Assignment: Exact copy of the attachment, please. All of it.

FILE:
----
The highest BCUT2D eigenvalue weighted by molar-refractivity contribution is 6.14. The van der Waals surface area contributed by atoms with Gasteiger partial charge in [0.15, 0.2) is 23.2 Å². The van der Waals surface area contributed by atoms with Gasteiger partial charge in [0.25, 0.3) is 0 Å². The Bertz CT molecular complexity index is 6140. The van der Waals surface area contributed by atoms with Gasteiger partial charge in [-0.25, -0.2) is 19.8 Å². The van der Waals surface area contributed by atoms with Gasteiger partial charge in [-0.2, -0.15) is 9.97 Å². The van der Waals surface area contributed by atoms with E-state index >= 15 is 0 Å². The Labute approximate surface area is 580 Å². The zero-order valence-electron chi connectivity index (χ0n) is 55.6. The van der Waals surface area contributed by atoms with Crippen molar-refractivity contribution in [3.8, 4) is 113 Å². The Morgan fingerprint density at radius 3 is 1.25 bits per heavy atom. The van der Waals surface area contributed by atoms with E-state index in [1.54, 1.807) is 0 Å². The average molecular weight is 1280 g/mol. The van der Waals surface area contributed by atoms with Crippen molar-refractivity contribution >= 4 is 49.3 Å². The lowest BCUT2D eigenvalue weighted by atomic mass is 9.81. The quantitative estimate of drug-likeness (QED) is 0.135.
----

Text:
The highest BCUT2D eigenvalue weighted by molar-refractivity contribution is 6.14. The van der Waals surface area contributed by atoms with Gasteiger partial charge in [0.15, 0.2) is 23.2 Å². The van der Waals surface area contributed by atoms with Gasteiger partial charge in [0.25, 0.3) is 0 Å². The Bertz CT molecular complexity index is 6140. The van der Waals surface area contributed by atoms with Gasteiger partial charge in [-0.25, -0.2) is 19.8 Å². The van der Waals surface area contributed by atoms with Gasteiger partial charge in [-0.2, -0.15) is 9.97 Å². The van der Waals surface area contributed by atoms with E-state index >= 15 is 0 Å². The Labute approximate surface area is 580 Å². The zero-order valence-electron chi connectivity index (χ0n) is 55.6. The van der Waals surface area contributed by atoms with Crippen molar-refractivity contribution in [3.8, 4) is 113 Å². The Morgan fingerprint density at radius 3 is 1.25 bits per heavy atom. The van der Waals surface area contributed by atoms with E-state index in [1.54, 1.807) is 0 Å². The average molecular weight is 1280 g/mol. The van der Waals surface area contributed by atoms with Crippen molar-refractivity contribution >= 4 is 49.3 Å². The lowest BCUT2D eigenvalue weighted by atomic mass is 9.81. The quantitative estimate of drug-likeness (QED) is 0.135.